Miriam Sved’s second novel explores mathematics, antisemitism, and the complex relationships of friends and families across time.
Cover and author image supplied by Picador Australia.
In her first novel, Game Day, Miriam Sved demonstrated her ability to write as convincingly about Australian Rules Football as if she were an experienced player. In A Universe of Sufficient Size, she writes lucidly about the sort of work that world-famous mathematicians discuss, despite the fact that when she was about age 15 and failing maths, she needed special tutoring. But while this novel includes mathematicians discussing their insights with each other, it is at its heart about the complex relationships of friends and families over time and in a variety of circumstances.
Sved crafts the story of one family and their friends across three settings: Budapest in 1938, Brooklyn in 1950 and Sydney in 2007. The reader is taken from one timeline to another as they progress through the novel. Each thread makes for interesting and exciting reading in itself. What takes place in Budapest, in the shade of the Holocaust, makes you want to scream at the idealistic young Jewish people who are waking up too slowly to the horrors to come, in spite of the antisemitic laws they already suffer. The Brooklyn episodes function more as a way station between Budapest and Sydney; they depict a different sort of family life. And the action in Sydney, in what feels very much like the present, brings three generations of the family together. Sved has captured what it is like to be old, middle-aged and young. As the three threads merge the reader begins to understand the circumstances that have shaped the relationships of the various characters.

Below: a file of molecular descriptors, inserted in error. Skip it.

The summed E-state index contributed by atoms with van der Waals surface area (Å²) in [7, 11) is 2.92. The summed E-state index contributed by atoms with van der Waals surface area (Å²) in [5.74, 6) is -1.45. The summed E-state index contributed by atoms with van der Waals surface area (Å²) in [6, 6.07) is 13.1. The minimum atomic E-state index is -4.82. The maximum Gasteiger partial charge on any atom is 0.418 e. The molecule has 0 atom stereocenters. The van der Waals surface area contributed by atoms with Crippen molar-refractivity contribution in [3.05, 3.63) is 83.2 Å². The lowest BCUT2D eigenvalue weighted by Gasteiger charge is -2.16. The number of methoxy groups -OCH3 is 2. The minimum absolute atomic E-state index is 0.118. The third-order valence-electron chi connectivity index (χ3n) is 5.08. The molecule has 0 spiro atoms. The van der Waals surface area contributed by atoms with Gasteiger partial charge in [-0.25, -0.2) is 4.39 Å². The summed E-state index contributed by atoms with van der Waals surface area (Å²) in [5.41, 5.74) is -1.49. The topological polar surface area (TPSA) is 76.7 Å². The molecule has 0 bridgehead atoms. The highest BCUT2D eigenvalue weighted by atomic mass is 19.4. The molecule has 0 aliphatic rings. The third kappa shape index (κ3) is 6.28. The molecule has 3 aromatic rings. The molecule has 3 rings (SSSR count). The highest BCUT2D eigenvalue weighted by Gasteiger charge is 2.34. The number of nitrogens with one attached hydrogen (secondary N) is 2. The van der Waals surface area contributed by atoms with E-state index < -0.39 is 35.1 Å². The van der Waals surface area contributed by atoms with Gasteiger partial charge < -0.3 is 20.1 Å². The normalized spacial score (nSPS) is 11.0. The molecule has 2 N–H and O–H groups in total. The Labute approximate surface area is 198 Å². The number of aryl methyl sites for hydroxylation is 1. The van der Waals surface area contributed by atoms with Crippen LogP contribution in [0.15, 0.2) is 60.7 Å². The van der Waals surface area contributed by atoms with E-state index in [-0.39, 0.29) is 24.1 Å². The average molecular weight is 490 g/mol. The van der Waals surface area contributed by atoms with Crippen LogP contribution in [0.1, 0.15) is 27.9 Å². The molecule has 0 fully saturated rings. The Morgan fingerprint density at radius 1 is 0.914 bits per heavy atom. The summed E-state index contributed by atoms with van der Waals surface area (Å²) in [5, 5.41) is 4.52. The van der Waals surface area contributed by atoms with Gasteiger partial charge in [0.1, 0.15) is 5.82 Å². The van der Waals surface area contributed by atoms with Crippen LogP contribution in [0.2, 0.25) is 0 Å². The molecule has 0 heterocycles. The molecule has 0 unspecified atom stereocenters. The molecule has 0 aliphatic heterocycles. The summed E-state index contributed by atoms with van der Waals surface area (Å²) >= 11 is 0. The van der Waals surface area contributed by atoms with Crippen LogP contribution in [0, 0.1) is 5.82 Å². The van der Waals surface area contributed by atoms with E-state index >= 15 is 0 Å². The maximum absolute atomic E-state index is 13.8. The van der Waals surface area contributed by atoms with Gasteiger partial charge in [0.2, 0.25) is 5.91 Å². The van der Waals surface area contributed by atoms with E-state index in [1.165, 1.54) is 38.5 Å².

A Universe of Sufficient Size explores various kinds of love as well as being a mystery novel. It also presents some insights into a subtle type of antisemitism: ‘On my father’s side, the paternal grandmother was of the Israelite faith’, Sved writes. ‘But my father converted when he was young and in no more than two generations all of that has been bred out of the family’. And, of course, there are the fascinating mathematical discussions. These should not deter the less numerate reader. For example: ‘We might be able to prove that complete disorder is impossible, given the right conditions, a large enough set. Something that looks like randomness – a cluster of stars or cells, some chaotic nucleus – might need one more variable only and here we are at life, at the universe, meaning and order.’
Book reviews usually give some indication of the plot in a way that does not spoil the story for the reader. But it is hard to do justice to the intricacies of A Universe of Sufficient Size without giving too much away. What can be said is that the events described are realistic, could have happened, and indeed in some cases did. If ever there is a novel you should not miss, this is it.
5 stars ★★★★★
- A Universe of Sufficient Size
- By Miriam Sved
- RRP: A$32.99
- ISBN: 9781743535127
- Format: Trade Paperback
- Publication Date: 26 March 2019
- Category: Fiction & related items / Historical fiction
- Imprint: Picador Australia
- Pages: 320